…or is it easier to ask how long is a piece of string?
The statistic much banded about (for Web pages not pieces of string!) is 44 days, believed to originate in an article by Brewster Kahle (of Internet Archive fame) published in 1997 and titled Preserving the Internet. Brewster’s original quote is specifically about URLs, “…estimates put the average lifetime for a URL at 44 days.”
Whether this figure still stands today is a matter currently being discussed on the CURATORS@LIST.NETPRESERVE.ORG list after a query from Abigail Grotke of the Library of Congress.
Abbie offered up the 44 day statistic and pointed out that on the Digital Preservation Web site they have a graphic that discusses Web volatility stating “44% of the sites available on the internet in 1998 had vanished one year later“.
The other figure often cited is 75 days from a Michael Day’s report Collecting and preserving the world wide web.
“The dynamic nature of the Web means that pages and whole sites are continually evolving, meaning that pages are frequently changed or deleted. Alexa Internet once estimated that Web pages disappear after an average time of 75 days. (Lawrence, et al.,2001, p. 30).“
Another figure sometimes suggested is 100 days, this seems to come from Rick Weiss article for the The Washington Post, Washington, DC, 24 November 2003, On the Web, Research Work Proves Ephemeral – no longer available.
So what is the average lifespan of a Web page today? Is it getting shorter or longer? The Internet Archive now gives 44 -75 days as its ball park figure. I’d have to hazard a guess that with the rise in use of Web 2.0 technologies the Web is actually getting more transient by the day.
Is this OK?
Maybe if it’s just a tweet you sent your friend, however if it’s something more substantial that’s disapearing then it’s a real worry.
As the quotation from my Collecting and preserving the World Wide Web report implies, Alexa’s 75 day estimate was also referred to in a 2001 scientific paper written by Lawrence et al. . Ironically, given that paper’s subject matter, the only reference provided there was to Alexa’s main Web page. From that, I couldn’t trace the original percentage (or the methodology used to generate it), so I just used the figure as a general indication of volatility.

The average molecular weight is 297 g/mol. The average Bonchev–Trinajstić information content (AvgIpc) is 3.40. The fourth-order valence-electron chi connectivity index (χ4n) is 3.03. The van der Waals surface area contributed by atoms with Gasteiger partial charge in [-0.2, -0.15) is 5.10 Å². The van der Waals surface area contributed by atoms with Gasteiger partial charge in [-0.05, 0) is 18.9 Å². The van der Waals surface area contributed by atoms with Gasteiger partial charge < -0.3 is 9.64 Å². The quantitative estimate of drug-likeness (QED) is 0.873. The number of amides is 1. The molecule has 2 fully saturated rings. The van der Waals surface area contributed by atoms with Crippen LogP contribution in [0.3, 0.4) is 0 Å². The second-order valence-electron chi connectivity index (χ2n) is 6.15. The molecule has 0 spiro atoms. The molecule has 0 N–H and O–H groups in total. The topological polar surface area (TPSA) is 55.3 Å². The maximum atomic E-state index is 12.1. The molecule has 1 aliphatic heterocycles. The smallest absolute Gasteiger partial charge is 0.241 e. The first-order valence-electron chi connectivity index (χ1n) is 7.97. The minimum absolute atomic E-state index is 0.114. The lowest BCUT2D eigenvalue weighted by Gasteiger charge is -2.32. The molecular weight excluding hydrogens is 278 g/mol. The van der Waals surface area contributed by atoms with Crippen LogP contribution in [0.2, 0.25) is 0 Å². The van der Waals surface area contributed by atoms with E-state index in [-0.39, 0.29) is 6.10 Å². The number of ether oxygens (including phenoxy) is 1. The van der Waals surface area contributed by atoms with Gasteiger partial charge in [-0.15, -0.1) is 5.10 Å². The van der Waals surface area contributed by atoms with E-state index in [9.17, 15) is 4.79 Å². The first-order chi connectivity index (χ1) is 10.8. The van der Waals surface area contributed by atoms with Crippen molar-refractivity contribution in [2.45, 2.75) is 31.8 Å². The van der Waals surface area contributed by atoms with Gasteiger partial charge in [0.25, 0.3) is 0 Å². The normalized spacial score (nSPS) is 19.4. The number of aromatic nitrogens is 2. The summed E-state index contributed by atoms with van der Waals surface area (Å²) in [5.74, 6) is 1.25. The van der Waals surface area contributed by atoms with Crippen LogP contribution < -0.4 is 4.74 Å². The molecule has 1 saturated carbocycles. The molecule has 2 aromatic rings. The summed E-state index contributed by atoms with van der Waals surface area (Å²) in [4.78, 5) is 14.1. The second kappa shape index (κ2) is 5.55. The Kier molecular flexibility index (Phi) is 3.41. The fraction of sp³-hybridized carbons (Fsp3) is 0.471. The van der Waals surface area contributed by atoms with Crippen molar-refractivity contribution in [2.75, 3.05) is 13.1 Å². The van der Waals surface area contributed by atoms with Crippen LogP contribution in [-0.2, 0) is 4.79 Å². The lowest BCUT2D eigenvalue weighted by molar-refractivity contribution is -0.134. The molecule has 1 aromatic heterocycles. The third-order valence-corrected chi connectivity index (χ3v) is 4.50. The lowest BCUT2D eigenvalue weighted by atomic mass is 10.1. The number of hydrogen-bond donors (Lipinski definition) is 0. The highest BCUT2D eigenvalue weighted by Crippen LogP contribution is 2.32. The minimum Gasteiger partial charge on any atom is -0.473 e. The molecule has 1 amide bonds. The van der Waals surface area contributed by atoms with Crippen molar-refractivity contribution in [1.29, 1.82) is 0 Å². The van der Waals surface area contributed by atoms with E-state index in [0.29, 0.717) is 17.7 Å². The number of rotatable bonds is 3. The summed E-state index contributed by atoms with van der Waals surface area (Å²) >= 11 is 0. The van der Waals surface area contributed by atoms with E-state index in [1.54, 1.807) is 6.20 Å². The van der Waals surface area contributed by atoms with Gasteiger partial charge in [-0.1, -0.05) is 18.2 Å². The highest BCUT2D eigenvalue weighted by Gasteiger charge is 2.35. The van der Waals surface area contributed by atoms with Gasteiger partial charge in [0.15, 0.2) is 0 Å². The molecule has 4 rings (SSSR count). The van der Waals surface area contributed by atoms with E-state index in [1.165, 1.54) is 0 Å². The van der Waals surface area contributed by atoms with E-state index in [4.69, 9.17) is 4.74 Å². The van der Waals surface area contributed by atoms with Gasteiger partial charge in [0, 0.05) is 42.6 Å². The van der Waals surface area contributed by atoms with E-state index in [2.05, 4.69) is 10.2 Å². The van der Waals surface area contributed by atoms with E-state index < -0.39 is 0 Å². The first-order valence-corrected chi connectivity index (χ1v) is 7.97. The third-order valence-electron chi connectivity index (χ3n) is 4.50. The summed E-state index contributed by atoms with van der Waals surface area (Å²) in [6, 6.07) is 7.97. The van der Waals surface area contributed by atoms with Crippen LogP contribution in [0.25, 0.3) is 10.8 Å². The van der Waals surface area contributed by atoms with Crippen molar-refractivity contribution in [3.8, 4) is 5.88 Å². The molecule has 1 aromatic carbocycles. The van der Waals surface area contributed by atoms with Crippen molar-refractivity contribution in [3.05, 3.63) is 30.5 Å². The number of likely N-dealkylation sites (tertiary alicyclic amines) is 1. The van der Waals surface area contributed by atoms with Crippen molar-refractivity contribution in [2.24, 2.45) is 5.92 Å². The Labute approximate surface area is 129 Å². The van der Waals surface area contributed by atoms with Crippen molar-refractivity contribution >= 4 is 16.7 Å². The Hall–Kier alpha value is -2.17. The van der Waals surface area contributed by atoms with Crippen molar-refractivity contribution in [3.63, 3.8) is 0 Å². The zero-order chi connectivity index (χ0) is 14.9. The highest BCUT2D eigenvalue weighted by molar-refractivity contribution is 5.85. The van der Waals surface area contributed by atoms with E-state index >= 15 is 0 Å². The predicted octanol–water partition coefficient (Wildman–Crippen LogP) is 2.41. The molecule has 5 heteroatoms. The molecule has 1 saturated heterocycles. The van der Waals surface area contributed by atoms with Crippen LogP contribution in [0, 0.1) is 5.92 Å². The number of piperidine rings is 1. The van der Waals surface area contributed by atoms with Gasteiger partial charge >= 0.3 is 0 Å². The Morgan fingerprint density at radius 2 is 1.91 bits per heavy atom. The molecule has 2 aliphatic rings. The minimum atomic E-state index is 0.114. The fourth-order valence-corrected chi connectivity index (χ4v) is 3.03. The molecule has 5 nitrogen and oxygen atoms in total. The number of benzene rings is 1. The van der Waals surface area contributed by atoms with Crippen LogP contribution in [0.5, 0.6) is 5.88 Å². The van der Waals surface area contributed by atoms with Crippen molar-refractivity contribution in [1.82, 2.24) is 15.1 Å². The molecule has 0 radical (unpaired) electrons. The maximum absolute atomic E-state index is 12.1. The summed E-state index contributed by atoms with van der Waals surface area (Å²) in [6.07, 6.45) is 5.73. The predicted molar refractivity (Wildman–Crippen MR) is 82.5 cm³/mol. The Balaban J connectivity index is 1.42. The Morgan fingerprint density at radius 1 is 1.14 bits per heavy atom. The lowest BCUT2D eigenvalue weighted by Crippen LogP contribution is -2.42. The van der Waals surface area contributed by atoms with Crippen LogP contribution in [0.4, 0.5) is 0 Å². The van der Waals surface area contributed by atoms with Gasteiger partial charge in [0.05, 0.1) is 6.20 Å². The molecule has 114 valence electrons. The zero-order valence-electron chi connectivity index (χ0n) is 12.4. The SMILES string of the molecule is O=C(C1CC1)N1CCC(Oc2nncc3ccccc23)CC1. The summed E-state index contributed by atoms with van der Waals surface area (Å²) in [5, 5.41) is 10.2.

That said, as you imply, these types of figures can hide a great deal of complexity, in that certain types of Web content are likely to be more stable than others. Moreover, in practice, it probably only makes sense to think about link decay within particular contexts. For example, the article by Lawrence et al. cited above was specifically concerned with Web references in scientific publications, with a case study based on computer science journal and conference papers and technical reports. Their study found that the percentage of invalid links varied over time, e.g. from 23% in 1999 to 53% in 1994. Even then, much of the content (around 80%) was actually still available, and could be found using search engines or other methods.
Over the past few years, similar studies have been made of link decay in medical and general science journals , followed by similar analysis of various other domains. The evidence here also tends to suggest that link volatility is higher than that of the content itself . Looking that these kinds of detailed studies might actually be more helpful than providing general link decay figures that appear to mean very little. I’m NOT saying that Web link volatility isn’t a problem, just that it is difficult to understand what link decay percentages mean without an understanding of exactly what they were trying to measure.
 Steve Lawrence, David M. Pennock, Gary William Flake, Robert Krovetz, Frans M. Coetzee, Eric Glover, Finn Arup Nielsen, Andries Kruger, and C. Lee Giles, “Persistence of Web References in Scientific Research,” Computer 34(2), February 2001, DOI: 26-3110.1109/2.901164
 Robert P. Dellavalle, Eric J. Hester, Lauren F. Heilig, Amanda L. Drake, Jeff W. Kuntzman, Marla Graber, and Lisa M. Schilling, “Going, Going, Gone: Lost Internet References,” Science, 302(5646), 787-788, 31 October 2003, DOI: 10.1126/science.1088234
 Jonathan D. Wren, “URL Decay in MEDLINE – a 4-year Follow-up Study,” Bioinformatics, 24(11), 1381-85, 1 June 2008, DOI: 10.1093/bioinformatics/btn127
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I found the source:
Kahle, Brewster, Preserving the Internet, Scientific American, March 1997
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